Now that I’ve settled into my new job at the Open University, I thought I’d share what my journey from the end of my PhD to this first, fixed-term job. Reading about other people’s trajectories was something that helped me a lot during the long slog of job applications, so I hope this might be able to do the same for some of you, who might be stepping onto that path soon, or may even already be on it.
I submitted my PhD thesis roughly a year ago (22nd September 2016). As far as I remember, I only applied for one fixed-term job before submitting – it was at my home institution, and I had a lot of knowledge about the job because of that, so I applied despite knowing I would be in an unfavourable position compared to other candidates who had the PhD in hand (and indeed I was). After that, I didn’t keep track of how many jobs I applied for pre-viva, but I don’t think it was very many, it being September-October and my viva being only 6 weeks after submission. The majority of the jobs I applied for came up after I had passed my viva. These were a mixture of hourly, fixed-term and permanent positions – the latter I didn’t hold out much hope for, but was advised to apply for everything, as I think many of us are. This is good advice in some ways, as it gives you a lot of practice at writing applications, but unless you’re a really exceptional candidate (as in, book contract in place as soon as the PhD is done, lots of publications, lots of teaching experience, and probably some other x-factor too) these permanent positions seem to go to people a little further along the career road, and so applying for them at the stage immediately post-viva adds a healthy dollop onto an already weighty pile of rejections. I don’t know what the best route is, in that case – but I have to say that I really did hone my application-writing skills over the many applications I submitted.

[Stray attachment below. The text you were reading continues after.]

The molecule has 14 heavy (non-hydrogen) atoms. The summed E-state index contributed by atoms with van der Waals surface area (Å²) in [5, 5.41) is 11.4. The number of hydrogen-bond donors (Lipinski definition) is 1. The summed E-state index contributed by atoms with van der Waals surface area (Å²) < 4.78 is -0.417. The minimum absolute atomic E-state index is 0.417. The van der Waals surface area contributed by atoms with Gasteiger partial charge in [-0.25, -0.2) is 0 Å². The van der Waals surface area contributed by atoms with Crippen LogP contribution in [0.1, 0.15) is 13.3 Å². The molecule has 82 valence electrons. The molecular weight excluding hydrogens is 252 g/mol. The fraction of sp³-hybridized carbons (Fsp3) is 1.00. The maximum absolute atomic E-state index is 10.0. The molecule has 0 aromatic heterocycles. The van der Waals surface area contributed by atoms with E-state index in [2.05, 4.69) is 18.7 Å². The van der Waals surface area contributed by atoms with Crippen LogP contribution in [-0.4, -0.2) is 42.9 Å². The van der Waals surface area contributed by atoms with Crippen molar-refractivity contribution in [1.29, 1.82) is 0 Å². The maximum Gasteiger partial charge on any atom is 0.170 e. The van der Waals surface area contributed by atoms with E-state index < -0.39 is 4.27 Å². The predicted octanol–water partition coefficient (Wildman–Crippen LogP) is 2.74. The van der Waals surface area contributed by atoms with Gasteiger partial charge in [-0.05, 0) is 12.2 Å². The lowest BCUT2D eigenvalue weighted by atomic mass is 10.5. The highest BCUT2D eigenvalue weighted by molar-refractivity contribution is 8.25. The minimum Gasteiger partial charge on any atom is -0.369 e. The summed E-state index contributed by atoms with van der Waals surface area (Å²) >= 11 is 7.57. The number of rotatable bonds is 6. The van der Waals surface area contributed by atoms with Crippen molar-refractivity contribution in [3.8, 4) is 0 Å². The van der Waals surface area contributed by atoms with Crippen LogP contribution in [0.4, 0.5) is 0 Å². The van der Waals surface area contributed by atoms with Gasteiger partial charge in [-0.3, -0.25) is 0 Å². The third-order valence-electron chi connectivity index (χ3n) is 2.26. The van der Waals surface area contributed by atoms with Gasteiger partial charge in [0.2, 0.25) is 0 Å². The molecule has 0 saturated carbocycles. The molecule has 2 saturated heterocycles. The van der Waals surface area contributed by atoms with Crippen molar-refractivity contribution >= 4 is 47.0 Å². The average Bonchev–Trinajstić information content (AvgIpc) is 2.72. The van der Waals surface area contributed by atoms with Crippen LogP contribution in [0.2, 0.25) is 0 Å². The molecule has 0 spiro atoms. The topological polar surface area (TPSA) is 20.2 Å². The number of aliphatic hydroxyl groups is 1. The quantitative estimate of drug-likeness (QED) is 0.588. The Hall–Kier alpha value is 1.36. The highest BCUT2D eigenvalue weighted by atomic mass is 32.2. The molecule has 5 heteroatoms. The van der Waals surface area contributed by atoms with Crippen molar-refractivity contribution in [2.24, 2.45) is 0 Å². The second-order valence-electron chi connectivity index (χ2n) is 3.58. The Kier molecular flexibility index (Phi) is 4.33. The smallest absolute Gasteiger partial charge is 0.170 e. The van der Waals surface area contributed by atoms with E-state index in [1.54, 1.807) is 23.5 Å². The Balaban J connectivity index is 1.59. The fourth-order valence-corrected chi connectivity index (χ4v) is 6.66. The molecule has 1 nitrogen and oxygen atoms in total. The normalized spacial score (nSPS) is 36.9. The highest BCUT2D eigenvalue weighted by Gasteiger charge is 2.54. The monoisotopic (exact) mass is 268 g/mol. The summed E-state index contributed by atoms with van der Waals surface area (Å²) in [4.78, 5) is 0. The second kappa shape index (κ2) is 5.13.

All in all, I submitted 37 applications to 18 different institutions. Four of these were academic skills positions; the rest were in subdivisions of Classics. Three of the jobs were research-only; the rest were solely or primarily teaching, with one or two 50/50 exceptions. For 32 of the jobs, I was rejected at the first stage, prior to shortlisting.
Before talking about the other five, a word on those rejections. Writing it out, 32 doesn’t seem like many. It felt like A LOT. Some rejections hurt more than others – ones at institutions where I knew colleagues, ones where the job description seemed to perfectly fit my skills – basically, ones that I let myself get my heart set on. This sucks, but if you’re an emotionally-focused and future-imagining person like me, it’s unavoidable. I’m lucky that I’m also good at picking myself up and dusting myself off. Still, some of those rejections were firmly drowned in wine and chocolate. It also didn’t help that it was (what felt like) a long time – 6ish months) – of applying and rejecting before I started getting any shortlistings. I know a lot of people go a lot longer, and my heart goes out to them.